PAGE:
The global financial crisis is causing more Swiss to worry about the value of their money, although their top concern is still job loss, an annual survey has found.
Unemployment, healthcare costs and retirement provisions remained the top three concerns in Credit Suisse's 2008 Worry Barometer, published on Monday.
But the year-on-year highest growing fears among respondents were inflation and overall economic development.
Credit Suisse says the results of the survey, for which 1,008 face-to-face interviews were carried out in September, were "clearly influenced" by the worldwide uncertainty in the financial markets.
"In the current difficult environment it is no surprise that these two issues – particularly overall economic development – are the biggest-growing worries for Swiss citizens," René Buholzer, head of public policy at Credit Suisse told swissinfo.
"If we look at the results in more detail, we can see that inflation is regarded as a very personal matter since a growing number of Swiss citizens have the impression that their level of disposable income is declining continuously."
He added that the worries could be expected to persist in 2009 if the economic situation continued to develop as it had in recent months.
Unemployment was the biggest concern for the sixth year in a row and worry over retirement provisions dropped to third place after healthcare. Inflation was ranked fourth after rising by 12 per cent compared with 2007. Fears over refugees fell by 11 per cent and became the fifth biggest worry.
"Unemployment has been the greatest worry for six years in succession, even though the rate of unemployment has been very low during this period. This may be attributable to the fact that people in Switzerland are very focused on their work and dedicate their lives to their jobs," Buholzer explained.
"Consequently, the possibility that they could be made redundant worries them on a very personal level."
Looking ahead to the next ten years, unemployment is projected to stay top of the list, but poverty is due to move into second place, displacing retirement provision and healthcare costs. Credit Suisse says this reflects the anxiety felt by many Swiss that their personal financial situation could decline in the next ten years.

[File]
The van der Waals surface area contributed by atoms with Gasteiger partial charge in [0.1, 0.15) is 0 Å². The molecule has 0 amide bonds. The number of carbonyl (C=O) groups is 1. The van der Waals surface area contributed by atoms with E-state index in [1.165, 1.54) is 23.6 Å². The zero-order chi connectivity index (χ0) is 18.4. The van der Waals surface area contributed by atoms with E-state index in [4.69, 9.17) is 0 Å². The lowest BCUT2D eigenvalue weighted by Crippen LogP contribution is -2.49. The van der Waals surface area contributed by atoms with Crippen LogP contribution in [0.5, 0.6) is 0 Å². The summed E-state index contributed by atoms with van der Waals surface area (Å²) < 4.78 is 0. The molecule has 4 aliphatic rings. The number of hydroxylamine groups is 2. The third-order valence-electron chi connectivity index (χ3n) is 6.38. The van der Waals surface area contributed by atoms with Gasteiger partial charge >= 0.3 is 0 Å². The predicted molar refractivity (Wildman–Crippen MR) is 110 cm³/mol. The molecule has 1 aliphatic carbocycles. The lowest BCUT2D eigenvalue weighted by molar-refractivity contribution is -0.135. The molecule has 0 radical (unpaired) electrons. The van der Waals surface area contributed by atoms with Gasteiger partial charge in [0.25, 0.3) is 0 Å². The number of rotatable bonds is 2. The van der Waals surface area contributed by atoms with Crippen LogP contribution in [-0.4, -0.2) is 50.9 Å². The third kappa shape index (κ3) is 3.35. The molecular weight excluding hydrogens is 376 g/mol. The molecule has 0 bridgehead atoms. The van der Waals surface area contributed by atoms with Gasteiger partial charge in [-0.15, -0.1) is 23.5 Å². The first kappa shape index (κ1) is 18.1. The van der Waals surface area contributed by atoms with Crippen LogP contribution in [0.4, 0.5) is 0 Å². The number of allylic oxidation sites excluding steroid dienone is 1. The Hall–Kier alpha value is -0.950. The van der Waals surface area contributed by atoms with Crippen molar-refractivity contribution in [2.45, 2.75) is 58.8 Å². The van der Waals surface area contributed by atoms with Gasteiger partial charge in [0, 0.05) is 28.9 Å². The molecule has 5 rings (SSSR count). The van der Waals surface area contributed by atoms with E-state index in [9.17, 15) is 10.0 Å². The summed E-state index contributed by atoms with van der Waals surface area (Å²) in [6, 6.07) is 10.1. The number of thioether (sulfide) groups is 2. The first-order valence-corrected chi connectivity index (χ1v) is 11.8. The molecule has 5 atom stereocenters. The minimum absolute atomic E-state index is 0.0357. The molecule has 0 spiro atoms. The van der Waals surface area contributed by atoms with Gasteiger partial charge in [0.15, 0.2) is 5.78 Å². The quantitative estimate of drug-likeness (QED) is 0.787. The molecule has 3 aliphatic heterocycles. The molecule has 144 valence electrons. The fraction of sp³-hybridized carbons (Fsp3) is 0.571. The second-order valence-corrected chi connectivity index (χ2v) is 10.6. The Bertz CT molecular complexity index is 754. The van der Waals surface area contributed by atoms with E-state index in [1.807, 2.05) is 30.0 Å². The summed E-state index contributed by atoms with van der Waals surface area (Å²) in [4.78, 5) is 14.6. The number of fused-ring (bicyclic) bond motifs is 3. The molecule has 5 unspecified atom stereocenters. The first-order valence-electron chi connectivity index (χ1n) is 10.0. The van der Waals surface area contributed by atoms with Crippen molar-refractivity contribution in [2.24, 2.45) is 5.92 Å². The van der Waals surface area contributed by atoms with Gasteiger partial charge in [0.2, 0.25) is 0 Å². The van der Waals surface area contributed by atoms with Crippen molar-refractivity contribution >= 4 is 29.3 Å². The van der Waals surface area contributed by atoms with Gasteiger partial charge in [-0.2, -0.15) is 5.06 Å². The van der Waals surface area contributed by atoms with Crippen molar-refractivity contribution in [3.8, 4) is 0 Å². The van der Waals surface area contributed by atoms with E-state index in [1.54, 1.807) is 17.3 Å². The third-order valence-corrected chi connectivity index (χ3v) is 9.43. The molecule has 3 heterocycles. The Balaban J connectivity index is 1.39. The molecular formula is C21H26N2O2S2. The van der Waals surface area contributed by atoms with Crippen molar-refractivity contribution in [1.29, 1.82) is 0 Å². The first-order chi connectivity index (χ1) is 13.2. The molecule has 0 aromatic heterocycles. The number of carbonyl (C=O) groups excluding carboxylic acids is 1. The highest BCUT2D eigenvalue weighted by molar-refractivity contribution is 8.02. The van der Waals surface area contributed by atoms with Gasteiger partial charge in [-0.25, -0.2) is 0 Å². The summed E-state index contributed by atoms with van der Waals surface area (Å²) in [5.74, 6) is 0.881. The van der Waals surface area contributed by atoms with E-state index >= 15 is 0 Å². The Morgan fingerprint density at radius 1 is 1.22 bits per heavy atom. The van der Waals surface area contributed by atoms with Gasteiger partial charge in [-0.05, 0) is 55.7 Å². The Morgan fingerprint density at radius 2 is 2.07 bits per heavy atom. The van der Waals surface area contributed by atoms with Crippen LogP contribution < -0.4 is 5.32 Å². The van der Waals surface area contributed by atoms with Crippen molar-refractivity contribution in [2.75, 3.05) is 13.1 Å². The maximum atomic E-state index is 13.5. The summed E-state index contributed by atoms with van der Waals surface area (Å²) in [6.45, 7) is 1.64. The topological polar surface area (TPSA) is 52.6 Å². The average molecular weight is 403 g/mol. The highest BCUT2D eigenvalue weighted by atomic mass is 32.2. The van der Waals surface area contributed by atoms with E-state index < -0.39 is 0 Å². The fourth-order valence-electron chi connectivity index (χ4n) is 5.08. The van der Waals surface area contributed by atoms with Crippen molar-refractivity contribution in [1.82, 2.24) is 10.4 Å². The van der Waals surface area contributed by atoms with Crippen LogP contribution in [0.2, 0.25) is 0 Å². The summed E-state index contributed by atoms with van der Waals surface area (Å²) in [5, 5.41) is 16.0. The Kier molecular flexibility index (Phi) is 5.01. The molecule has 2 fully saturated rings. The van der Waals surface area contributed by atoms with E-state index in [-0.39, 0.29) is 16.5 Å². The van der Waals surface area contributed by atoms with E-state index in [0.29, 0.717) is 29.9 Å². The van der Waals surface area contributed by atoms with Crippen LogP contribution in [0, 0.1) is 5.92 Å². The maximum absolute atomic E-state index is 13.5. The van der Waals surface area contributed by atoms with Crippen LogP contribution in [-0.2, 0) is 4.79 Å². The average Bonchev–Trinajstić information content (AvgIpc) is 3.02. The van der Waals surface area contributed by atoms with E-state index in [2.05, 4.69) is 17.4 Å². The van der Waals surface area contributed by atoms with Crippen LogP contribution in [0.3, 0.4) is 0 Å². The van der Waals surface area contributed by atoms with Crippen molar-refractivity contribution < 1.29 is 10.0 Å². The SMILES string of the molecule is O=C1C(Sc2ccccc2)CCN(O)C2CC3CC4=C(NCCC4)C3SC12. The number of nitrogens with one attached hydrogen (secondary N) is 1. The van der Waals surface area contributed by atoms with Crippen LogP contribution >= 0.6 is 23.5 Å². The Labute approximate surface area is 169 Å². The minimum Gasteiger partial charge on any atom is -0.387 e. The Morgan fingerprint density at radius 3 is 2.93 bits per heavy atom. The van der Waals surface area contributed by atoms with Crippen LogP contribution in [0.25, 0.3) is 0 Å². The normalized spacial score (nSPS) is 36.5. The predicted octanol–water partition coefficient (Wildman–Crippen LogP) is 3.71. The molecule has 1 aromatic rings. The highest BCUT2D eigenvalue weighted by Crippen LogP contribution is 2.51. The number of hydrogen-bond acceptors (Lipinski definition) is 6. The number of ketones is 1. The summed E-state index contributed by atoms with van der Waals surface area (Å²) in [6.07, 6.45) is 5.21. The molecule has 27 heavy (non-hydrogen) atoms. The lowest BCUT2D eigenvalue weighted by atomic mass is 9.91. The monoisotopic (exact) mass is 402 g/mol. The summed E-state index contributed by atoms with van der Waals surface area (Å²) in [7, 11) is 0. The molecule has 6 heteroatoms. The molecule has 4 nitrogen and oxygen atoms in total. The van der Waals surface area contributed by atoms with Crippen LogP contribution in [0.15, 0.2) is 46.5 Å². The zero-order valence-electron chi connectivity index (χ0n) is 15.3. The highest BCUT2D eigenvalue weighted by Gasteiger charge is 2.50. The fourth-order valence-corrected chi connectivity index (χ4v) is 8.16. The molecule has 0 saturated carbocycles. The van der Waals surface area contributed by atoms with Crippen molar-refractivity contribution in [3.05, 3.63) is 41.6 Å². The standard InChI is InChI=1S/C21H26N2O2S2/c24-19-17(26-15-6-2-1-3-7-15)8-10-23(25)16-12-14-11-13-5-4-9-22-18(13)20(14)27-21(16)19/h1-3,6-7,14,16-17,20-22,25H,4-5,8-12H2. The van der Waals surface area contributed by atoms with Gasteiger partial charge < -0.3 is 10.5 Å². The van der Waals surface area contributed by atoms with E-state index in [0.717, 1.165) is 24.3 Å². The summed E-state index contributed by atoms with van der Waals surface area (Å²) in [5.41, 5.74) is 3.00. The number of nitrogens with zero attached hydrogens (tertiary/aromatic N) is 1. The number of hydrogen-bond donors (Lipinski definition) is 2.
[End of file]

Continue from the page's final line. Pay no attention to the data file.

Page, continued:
When questioned on which of the five biggest problems needed to be solved first, unemployment was still ranked first, followed by rising healthcare costs, inflation, poverty and social security.
Respondents were also questioned on Switzerland's strengths and weaknesses.
Overall they said Switzerland stood for security, neutrality, landscapes, precision, prosperity and freedom.
Almost everybody – 97 per cent – said the country's watch-making industry was something to be proud of, 93 per cent cited Swiss neutrality and 87 per cent the country's constitution.
Around half of respondents (52 per cent) said Switzerland's main weakness was its numerous laws, while 36 per cent blamed an unfair tax system and 29 per cent viewed multiculturalism as negative.
As in the previous year, 86 per cent of people were either "very" or "somewhat" proud to be Swiss.
Just five per cent were "not" or "not at all" proud. Their number has fallen sharply in recent years: in 2007, 12 per cent of the Swiss were not proud of their country and in 2006 the figure was as high as 22 per cent.
"Growing national pride goes hand in hand with growing awareness of traditional Swiss values," Credit Suisse noted.
swissinfo, Jessica Dacey
The Credit Suisse Worry Barometer survey has been carried out for the past 32 years. It was completed in 2008 by the market research firm gfs.bern.
A total of 1,008 Swiss voters from German-, French- and Italian-speaking parts of the country were interviewed in person from September 2-28, 2008.
Top 10 worries
Healthcare costs 40%
Retirement provisions 39%
Personal security 27%
Environmental protection 20%
Social security 20%
A question of trust
Although 43% of respondents said the political system was not up to scratch, they did show confidence in individual institutions.
The federal court had the most support (68%), followed by police, banks, cabinet, the armed forces, the European Union, political parties and the United Nations.
For the first time, the survey measured confidence in different media. The most-trusted sources were television and radio. Just under half of those asked had confidence in paid-for newspapers, followed by free newspapers and the internet.